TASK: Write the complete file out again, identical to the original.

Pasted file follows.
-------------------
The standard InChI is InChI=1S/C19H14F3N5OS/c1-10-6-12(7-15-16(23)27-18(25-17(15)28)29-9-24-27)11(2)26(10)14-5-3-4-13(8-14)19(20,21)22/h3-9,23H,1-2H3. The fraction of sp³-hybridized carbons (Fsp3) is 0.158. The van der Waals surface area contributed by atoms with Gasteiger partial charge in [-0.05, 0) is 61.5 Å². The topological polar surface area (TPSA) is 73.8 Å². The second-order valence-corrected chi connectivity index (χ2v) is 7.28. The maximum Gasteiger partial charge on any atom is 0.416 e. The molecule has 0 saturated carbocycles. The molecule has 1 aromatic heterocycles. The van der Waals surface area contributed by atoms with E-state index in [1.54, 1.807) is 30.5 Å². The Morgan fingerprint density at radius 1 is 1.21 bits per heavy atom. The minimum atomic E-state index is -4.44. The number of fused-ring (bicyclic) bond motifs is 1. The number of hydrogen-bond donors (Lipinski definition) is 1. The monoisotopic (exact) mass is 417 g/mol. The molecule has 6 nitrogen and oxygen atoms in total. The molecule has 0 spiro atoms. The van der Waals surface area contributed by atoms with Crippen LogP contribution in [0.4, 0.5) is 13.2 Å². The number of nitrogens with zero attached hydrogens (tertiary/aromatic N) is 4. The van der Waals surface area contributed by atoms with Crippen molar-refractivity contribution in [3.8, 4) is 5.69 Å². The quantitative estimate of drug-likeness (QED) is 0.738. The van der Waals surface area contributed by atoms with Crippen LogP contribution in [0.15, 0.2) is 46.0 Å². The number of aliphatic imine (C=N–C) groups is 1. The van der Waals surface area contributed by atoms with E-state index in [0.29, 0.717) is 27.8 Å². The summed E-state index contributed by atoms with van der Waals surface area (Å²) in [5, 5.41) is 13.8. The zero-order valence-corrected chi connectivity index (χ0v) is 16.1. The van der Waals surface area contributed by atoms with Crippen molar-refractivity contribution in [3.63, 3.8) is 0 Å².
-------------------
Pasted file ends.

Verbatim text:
The standard InChI is InChI=1S/C19H14F3N5OS/c1-10-6-12(7-15-16(23)27-18(25-17(15)28)29-9-24-27)11(2)26(10)14-5-3-4-13(8-14)19(20,21)22/h3-9,23H,1-2H3. The fraction of sp³-hybridized carbons (Fsp3) is 0.158. The van der Waals surface area contributed by atoms with Gasteiger partial charge in [-0.05, 0) is 61.5 Å². The topological polar surface area (TPSA) is 73.8 Å². The second-order valence-corrected chi connectivity index (χ2v) is 7.28. The maximum Gasteiger partial charge on any atom is 0.416 e. The molecule has 0 saturated carbocycles. The molecule has 1 aromatic heterocycles. The van der Waals surface area contributed by atoms with E-state index in [1.54, 1.807) is 30.5 Å². The Morgan fingerprint density at radius 1 is 1.21 bits per heavy atom. The minimum atomic E-state index is -4.44. The number of fused-ring (bicyclic) bond motifs is 1. The number of hydrogen-bond donors (Lipinski definition) is 1. The monoisotopic (exact) mass is 417 g/mol. The molecule has 6 nitrogen and oxygen atoms in total. The molecule has 0 spiro atoms. The van der Waals surface area contributed by atoms with Crippen LogP contribution in [0.4, 0.5) is 13.2 Å². The number of nitrogens with zero attached hydrogens (tertiary/aromatic N) is 4. The van der Waals surface area contributed by atoms with Crippen molar-refractivity contribution in [3.8, 4) is 5.69 Å². The quantitative estimate of drug-likeness (QED) is 0.738. The van der Waals surface area contributed by atoms with Crippen LogP contribution in [0.15, 0.2) is 46.0 Å². The number of aliphatic imine (C=N–C) groups is 1. The van der Waals surface area contributed by atoms with E-state index in [0.29, 0.717) is 27.8 Å². The summed E-state index contributed by atoms with van der Waals surface area (Å²) in [5, 5.41) is 13.8. The zero-order valence-corrected chi connectivity index (χ0v) is 16.1. The van der Waals surface area contributed by atoms with Crippen molar-refractivity contribution in [3.63, 3.8) is 0 Å².